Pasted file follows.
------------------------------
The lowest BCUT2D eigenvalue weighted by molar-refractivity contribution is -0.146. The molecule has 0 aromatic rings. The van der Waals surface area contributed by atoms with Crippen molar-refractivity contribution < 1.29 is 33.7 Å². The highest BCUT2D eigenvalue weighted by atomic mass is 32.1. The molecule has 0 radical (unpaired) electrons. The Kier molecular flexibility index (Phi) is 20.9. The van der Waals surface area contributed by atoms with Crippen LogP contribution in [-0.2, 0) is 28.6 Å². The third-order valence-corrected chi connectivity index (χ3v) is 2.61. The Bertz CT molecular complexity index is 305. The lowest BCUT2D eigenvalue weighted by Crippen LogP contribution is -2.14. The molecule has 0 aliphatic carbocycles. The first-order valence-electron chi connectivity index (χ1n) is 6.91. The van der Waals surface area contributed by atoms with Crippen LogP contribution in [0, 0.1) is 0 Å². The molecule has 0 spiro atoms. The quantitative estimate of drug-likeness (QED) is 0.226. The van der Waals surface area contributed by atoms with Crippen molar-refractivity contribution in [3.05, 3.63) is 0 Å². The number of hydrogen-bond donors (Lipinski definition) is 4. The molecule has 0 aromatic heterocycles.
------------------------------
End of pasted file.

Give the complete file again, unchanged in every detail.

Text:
The lowest BCUT2D eigenvalue weighted by molar-refractivity contribution is -0.146. The molecule has 0 aromatic rings. The van der Waals surface area contributed by atoms with Crippen molar-refractivity contribution < 1.29 is 33.7 Å². The highest BCUT2D eigenvalue weighted by atomic mass is 32.1. The molecule has 0 radical (unpaired) electrons. The Kier molecular flexibility index (Phi) is 20.9. The van der Waals surface area contributed by atoms with Crippen LogP contribution in [-0.2, 0) is 28.6 Å². The third-order valence-corrected chi connectivity index (χ3v) is 2.61. The Bertz CT molecular complexity index is 305. The lowest BCUT2D eigenvalue weighted by Crippen LogP contribution is -2.14. The molecule has 0 aliphatic carbocycles. The first-order valence-electron chi connectivity index (χ1n) is 6.91. The van der Waals surface area contributed by atoms with Crippen LogP contribution in [0, 0.1) is 0 Å². The molecule has 0 spiro atoms. The quantitative estimate of drug-likeness (QED) is 0.226. The van der Waals surface area contributed by atoms with Crippen molar-refractivity contribution in [3.05, 3.63) is 0 Å². The number of hydrogen-bond donors (Lipinski definition) is 4. The molecule has 0 aromatic heterocycles.